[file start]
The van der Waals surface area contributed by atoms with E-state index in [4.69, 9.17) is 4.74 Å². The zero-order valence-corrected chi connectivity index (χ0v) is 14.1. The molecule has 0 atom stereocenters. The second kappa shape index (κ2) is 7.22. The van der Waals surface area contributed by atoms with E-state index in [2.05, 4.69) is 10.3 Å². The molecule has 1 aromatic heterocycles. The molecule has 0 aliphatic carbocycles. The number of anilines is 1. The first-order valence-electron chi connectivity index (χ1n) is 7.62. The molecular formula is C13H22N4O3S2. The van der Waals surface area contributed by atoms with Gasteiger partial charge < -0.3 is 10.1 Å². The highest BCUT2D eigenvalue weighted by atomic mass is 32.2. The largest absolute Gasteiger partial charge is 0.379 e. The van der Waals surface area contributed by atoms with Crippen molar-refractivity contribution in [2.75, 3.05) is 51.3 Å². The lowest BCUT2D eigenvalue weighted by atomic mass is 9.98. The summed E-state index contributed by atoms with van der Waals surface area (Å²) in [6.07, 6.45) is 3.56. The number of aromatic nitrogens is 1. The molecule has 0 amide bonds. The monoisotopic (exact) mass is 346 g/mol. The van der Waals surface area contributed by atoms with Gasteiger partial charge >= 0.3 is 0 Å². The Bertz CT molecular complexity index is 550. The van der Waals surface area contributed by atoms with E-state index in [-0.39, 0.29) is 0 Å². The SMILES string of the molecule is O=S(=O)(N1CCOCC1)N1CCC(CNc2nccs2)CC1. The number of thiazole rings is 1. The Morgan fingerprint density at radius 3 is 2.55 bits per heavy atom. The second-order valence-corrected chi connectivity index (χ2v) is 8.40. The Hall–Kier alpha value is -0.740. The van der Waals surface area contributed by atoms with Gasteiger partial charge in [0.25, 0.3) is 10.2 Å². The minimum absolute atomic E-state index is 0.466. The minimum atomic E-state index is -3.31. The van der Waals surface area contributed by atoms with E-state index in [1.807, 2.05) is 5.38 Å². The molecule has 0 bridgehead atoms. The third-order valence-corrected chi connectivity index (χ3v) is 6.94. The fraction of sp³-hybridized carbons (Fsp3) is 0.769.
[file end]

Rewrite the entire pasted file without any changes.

The van der Waals surface area contributed by atoms with E-state index in [4.69, 9.17) is 4.74 Å². The zero-order valence-corrected chi connectivity index (χ0v) is 14.1. The molecule has 0 atom stereocenters. The second kappa shape index (κ2) is 7.22. The van der Waals surface area contributed by atoms with E-state index in [2.05, 4.69) is 10.3 Å². The molecule has 1 aromatic heterocycles. The molecule has 0 aliphatic carbocycles. The number of anilines is 1. The first-order valence-electron chi connectivity index (χ1n) is 7.62. The molecular formula is C13H22N4O3S2. The van der Waals surface area contributed by atoms with Gasteiger partial charge < -0.3 is 10.1 Å². The highest BCUT2D eigenvalue weighted by atomic mass is 32.2. The largest absolute Gasteiger partial charge is 0.379 e. The van der Waals surface area contributed by atoms with Crippen molar-refractivity contribution in [2.75, 3.05) is 51.3 Å². The lowest BCUT2D eigenvalue weighted by atomic mass is 9.98. The summed E-state index contributed by atoms with van der Waals surface area (Å²) in [6.07, 6.45) is 3.56. The number of aromatic nitrogens is 1. The molecule has 0 amide bonds. The monoisotopic (exact) mass is 346 g/mol. The van der Waals surface area contributed by atoms with Gasteiger partial charge >= 0.3 is 0 Å². The Bertz CT molecular complexity index is 550. The van der Waals surface area contributed by atoms with E-state index in [-0.39, 0.29) is 0 Å². The SMILES string of the molecule is O=S(=O)(N1CCOCC1)N1CCC(CNc2nccs2)CC1. The number of thiazole rings is 1. The Morgan fingerprint density at radius 3 is 2.55 bits per heavy atom. The second-order valence-corrected chi connectivity index (χ2v) is 8.40. The Hall–Kier alpha value is -0.740. The van der Waals surface area contributed by atoms with Gasteiger partial charge in [0.25, 0.3) is 10.2 Å². The minimum absolute atomic E-state index is 0.466. The minimum atomic E-state index is -3.31. The van der Waals surface area contributed by atoms with E-state index in [1.807, 2.05) is 5.38 Å². The molecule has 0 bridgehead atoms. The third-order valence-corrected chi connectivity index (χ3v) is 6.94. The fraction of sp³-hybridized carbons (Fsp3) is 0.769.